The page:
NPR

There's An Immigration Gap In How Latinos Perceive Discrimination

A new survey found that Latinos born in the U.S. were nearly twice as likely as immigrant Latinos to say that someone had made negative assumptions about them because of their race or ethnicity.

Valery Pozo still gets angry thinking about it. It was about a decade ago, and the immigrant communities in her hometown, Salt Lake City, were on edge because of recent immigration enforcement raids in the area. Pozo's mother, an immigrant from Peru, was on the sidelines at her son's soccer game when another parent asked whether she was "illegal."

"To me, that was clearly a racist question and a racist assumption," Pozo recalled.

But her mother saw it as a harmless comment, despite Pozo's best efforts to convince her that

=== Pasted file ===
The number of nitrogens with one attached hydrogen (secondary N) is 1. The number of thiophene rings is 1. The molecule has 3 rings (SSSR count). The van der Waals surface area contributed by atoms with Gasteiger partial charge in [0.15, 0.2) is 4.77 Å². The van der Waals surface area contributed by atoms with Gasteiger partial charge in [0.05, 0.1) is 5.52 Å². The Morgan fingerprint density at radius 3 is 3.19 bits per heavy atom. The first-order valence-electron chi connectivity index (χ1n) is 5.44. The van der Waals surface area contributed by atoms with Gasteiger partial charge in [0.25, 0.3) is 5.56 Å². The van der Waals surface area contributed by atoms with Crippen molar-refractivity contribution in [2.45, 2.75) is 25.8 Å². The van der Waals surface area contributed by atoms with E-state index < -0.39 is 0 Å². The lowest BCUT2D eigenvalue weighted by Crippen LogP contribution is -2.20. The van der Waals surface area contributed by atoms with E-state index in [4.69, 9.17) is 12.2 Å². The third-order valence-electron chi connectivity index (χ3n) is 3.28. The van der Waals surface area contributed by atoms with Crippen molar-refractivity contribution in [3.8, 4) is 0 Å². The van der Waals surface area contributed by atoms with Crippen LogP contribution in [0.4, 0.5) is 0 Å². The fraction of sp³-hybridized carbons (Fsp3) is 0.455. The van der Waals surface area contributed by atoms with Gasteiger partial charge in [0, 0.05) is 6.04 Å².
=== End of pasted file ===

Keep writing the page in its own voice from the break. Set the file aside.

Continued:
You're reading a preview, sign up to read more.

More from NPR

NPR6 min readPolitics
Face Recognition Lets Palestinians Cross Israeli Checkposts Fast, But Raises Concerns
Israel has begun using the technology at its West Bank checkpoints to verify Palestinians' identities as they cross into Israel. The new system means shorter wait times but is drawing criticism.
NPR4 min readSociety
In Vermont, A Case Of One Man Whose Gun Was Seized Under Red Flag Law
While the political focus may be on mass shootings, states are far more often using red flag laws to prevent cases of individual gun violence, including suicide.
NPR5 min readScience
Scientists Attempt Controversial Experiment To Edit DNA In Human Sperm Using CRISPR
NPR visited the only lab in the world known to be trying to use the powerful gene-editing tool CRISPR to modify the DNA in human sperm. If successful, it could be used to prevent genetic disorders.